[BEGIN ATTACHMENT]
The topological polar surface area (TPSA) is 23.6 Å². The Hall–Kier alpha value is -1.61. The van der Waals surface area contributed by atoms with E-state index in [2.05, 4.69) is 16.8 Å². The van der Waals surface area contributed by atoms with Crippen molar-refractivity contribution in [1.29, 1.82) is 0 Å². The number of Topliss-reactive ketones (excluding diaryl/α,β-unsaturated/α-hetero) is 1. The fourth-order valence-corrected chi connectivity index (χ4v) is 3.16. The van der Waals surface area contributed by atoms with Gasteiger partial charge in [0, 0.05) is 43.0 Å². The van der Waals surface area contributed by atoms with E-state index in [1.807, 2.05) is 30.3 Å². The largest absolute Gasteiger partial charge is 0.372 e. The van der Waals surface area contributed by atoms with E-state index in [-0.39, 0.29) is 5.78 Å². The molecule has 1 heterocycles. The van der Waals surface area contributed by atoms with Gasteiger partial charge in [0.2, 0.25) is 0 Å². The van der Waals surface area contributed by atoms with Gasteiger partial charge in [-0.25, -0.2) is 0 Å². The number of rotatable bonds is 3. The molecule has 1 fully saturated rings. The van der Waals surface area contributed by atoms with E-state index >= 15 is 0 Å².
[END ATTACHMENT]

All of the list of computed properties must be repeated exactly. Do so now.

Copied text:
The topological polar surface area (TPSA) is 23.6 Å². The Hall–Kier alpha value is -1.61. The van der Waals surface area contributed by atoms with E-state index in [2.05, 4.69) is 16.8 Å². The van der Waals surface area contributed by atoms with Crippen molar-refractivity contribution in [1.29, 1.82) is 0 Å². The number of Topliss-reactive ketones (excluding diaryl/α,β-unsaturated/α-hetero) is 1. The fourth-order valence-corrected chi connectivity index (χ4v) is 3.16. The van der Waals surface area contributed by atoms with Gasteiger partial charge in [0, 0.05) is 43.0 Å². The van der Waals surface area contributed by atoms with E-state index in [1.807, 2.05) is 30.3 Å². The largest absolute Gasteiger partial charge is 0.372 e. The van der Waals surface area contributed by atoms with E-state index in [-0.39, 0.29) is 5.78 Å². The molecule has 1 heterocycles. The van der Waals surface area contributed by atoms with Gasteiger partial charge in [0.2, 0.25) is 0 Å². The van der Waals surface area contributed by atoms with Gasteiger partial charge in [-0.25, -0.2) is 0 Å². The number of rotatable bonds is 3. The molecule has 1 fully saturated rings. The van der Waals surface area contributed by atoms with E-state index >= 15 is 0 Å².